There are a LOT of misconceptions about the flu shot, mostly based on innaccurate information and fear. I'm a strong proponent of the flu shot, because people are hospitalized and some die from Influenza every year.
The Mayo Clinic says that all women who are expecting to be pregnant during flu season SHOULD get the flu shot. With pregnancy your immune system is a bit compromised to begin with, and your heart and lungs can be taxed as well, so pregnant women are not only at a higher risk of catching the flu, but from suffering serious effects of the flu. Not to mention we PE moms have funky stuff going on in our bodies during pregnancy anyway.
Lots of people take lots of medications, and it's usually those who are the most ill that need the flu shot the most. This is why when there are shortages in the flu vaccine that children, the elderly, and those with chronic diseases and compromised immune systems get first dibs.
That being said, mkvh is correct that you shouldn't get the flu shot during your first trimester, but before pregnancy it is recommended and in your 2nd or 3rd trimester it is ok as well. And remember NOT to get the nasal spray vaccine as that uses a live virus, rather than an inactive or dead virus like the shot. Those who are allergic to eggs should not get the flu shot either.
It doesn't matter how long it's been since you've had the flu, as the flu virus strains change every year, so the flu shot changes every year, and you just never know when you might get it. ;-) It won't be effective against all the strains, just those predicted to be the most prevelant for the season as onesock notes above.
Please DO talk to your doctor about it. October and November are the best times to get the shot, though you can get it later and still receive benefits as peak flu season is often in January in the US. I was in the late 2nd trimester at the start of flu season, and my doctor was adamant that I get the flu shot. I had the shot several years in a row prior to pregnancy, and have had it since because I had a preemie at home, and it was again a requirement.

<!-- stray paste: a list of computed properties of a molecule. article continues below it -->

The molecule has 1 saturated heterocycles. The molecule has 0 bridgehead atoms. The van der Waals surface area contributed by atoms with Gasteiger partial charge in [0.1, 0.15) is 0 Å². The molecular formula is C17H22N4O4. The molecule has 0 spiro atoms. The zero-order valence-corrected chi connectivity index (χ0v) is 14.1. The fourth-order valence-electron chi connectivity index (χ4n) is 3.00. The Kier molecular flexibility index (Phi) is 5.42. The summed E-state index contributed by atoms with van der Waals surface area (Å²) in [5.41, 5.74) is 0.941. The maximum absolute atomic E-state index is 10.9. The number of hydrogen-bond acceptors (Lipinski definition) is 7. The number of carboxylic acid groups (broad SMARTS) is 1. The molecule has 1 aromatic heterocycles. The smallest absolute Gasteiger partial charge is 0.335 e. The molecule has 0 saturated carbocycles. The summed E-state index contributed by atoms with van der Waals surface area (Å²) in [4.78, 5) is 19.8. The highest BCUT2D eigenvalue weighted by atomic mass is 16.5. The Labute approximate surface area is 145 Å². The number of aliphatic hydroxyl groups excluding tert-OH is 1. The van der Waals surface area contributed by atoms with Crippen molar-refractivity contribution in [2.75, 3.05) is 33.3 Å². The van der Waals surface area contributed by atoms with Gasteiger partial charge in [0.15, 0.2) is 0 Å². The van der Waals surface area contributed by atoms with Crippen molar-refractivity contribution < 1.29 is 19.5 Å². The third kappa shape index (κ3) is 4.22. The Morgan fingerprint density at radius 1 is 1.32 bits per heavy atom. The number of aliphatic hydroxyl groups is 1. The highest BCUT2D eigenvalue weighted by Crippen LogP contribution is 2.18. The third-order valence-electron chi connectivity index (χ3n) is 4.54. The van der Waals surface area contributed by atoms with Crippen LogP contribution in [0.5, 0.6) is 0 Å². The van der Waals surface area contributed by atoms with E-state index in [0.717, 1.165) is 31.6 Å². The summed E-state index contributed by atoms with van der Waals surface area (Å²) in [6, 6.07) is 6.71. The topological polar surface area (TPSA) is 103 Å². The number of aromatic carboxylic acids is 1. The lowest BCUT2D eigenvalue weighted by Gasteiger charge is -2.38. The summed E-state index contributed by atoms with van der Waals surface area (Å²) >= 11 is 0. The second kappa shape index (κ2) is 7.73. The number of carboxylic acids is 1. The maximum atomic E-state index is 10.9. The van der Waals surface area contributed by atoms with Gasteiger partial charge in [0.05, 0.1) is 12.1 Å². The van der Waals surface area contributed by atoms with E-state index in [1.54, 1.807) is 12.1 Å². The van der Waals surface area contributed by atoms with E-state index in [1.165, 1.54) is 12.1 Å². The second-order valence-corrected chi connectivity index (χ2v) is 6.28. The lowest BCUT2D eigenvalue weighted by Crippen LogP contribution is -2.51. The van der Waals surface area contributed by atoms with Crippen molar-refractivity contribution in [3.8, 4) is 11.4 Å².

I've gotten flu-like illness 2 or 3 times, but it was a mild and abbreviated flu(or some other virus) that lasted only a couple of days.
Healthy adults should receive the vaccine when it's supply is readily available and not in shortage, because we can pass it on to the young, sick or immune comprimised, and the elderly, even if you don't get sick from it. Those who've gotten the flu shortly after receiving a shot were likely to have already had the flu virus when they got the shot, and it was a cruel coincidence....or they had another virus that mimics the flu symptoms, but was actually unrelated to the influenza virus. You can't actually get the flu from the flu shot, because it is a dead virus. Though you can experience mild fever and aches for a day or two. People die every year from the flu, and pregnant women are often hospitalized if they suffer serious effects of the flu...so I think it's worth it.
Here's some info from the Centers for Disease Control, too:
http://www.cdc.gov/flu/about/qa/thimerosal.htm (Thimerosal - part on pregnant women is several paragraphs down)
Good luck in your decision and your dicussion with your doctor!